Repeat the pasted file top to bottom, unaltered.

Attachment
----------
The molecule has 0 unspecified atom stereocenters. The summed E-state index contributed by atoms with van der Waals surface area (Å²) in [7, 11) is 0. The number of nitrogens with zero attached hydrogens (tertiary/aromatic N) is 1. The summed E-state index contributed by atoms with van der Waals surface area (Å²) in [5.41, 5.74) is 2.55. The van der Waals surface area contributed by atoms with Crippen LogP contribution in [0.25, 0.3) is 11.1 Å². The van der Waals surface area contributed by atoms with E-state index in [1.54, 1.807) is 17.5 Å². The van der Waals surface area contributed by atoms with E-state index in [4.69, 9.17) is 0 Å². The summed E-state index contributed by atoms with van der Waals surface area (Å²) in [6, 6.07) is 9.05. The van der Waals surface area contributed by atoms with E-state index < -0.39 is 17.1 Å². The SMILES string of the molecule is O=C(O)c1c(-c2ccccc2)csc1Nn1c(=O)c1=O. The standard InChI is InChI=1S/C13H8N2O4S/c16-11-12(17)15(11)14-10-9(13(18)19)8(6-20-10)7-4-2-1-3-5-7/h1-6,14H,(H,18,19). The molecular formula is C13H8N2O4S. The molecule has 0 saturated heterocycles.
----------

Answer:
The molecule has 0 unspecified atom stereocenters. The summed E-state index contributed by atoms with van der Waals surface area (Å²) in [7, 11) is 0. The number of nitrogens with zero attached hydrogens (tertiary/aromatic N) is 1. The summed E-state index contributed by atoms with van der Waals surface area (Å²) in [5.41, 5.74) is 2.55. The van der Waals surface area contributed by atoms with Crippen LogP contribution in [0.25, 0.3) is 11.1 Å². The van der Waals surface area contributed by atoms with E-state index in [1.54, 1.807) is 17.5 Å². The van der Waals surface area contributed by atoms with E-state index in [4.69, 9.17) is 0 Å². The summed E-state index contributed by atoms with van der Waals surface area (Å²) in [6, 6.07) is 9.05. The van der Waals surface area contributed by atoms with E-state index < -0.39 is 17.1 Å². The SMILES string of the molecule is O=C(O)c1c(-c2ccccc2)csc1Nn1c(=O)c1=O. The standard InChI is InChI=1S/C13H8N2O4S/c16-11-12(17)15(11)14-10-9(13(18)19)8(6-20-10)7-4-2-1-3-5-7/h1-6,14H,(H,18,19). The molecular formula is C13H8N2O4S. The molecule has 0 saturated heterocycles.